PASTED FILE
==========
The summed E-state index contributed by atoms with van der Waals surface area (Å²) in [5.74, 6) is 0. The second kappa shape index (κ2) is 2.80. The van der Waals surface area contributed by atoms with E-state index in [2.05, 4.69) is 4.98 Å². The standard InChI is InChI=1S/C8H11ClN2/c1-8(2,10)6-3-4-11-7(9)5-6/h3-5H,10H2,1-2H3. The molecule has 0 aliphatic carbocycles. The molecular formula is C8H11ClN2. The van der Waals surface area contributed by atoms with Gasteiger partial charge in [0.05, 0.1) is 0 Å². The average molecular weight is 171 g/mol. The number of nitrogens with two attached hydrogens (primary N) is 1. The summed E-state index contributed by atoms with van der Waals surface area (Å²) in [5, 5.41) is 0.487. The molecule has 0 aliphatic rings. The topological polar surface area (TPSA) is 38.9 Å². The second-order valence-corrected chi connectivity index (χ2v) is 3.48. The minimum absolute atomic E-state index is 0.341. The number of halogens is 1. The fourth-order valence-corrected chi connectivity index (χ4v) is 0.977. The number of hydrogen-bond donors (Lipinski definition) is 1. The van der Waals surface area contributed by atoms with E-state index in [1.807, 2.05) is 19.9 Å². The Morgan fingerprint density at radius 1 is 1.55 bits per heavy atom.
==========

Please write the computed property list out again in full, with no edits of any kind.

The summed E-state index contributed by atoms with van der Waals surface area (Å²) in [5.74, 6) is 0. The second kappa shape index (κ2) is 2.80. The van der Waals surface area contributed by atoms with E-state index in [2.05, 4.69) is 4.98 Å². The standard InChI is InChI=1S/C8H11ClN2/c1-8(2,10)6-3-4-11-7(9)5-6/h3-5H,10H2,1-2H3. The molecule has 0 aliphatic carbocycles. The molecular formula is C8H11ClN2. The van der Waals surface area contributed by atoms with Gasteiger partial charge in [0.05, 0.1) is 0 Å². The average molecular weight is 171 g/mol. The number of nitrogens with two attached hydrogens (primary N) is 1. The summed E-state index contributed by atoms with van der Waals surface area (Å²) in [5, 5.41) is 0.487. The molecule has 0 aliphatic rings. The topological polar surface area (TPSA) is 38.9 Å². The second-order valence-corrected chi connectivity index (χ2v) is 3.48. The minimum absolute atomic E-state index is 0.341. The number of halogens is 1. The fourth-order valence-corrected chi connectivity index (χ4v) is 0.977. The number of hydrogen-bond donors (Lipinski definition) is 1. The van der Waals surface area contributed by atoms with E-state index in [1.807, 2.05) is 19.9 Å². The Morgan fingerprint density at radius 1 is 1.55 bits per heavy atom.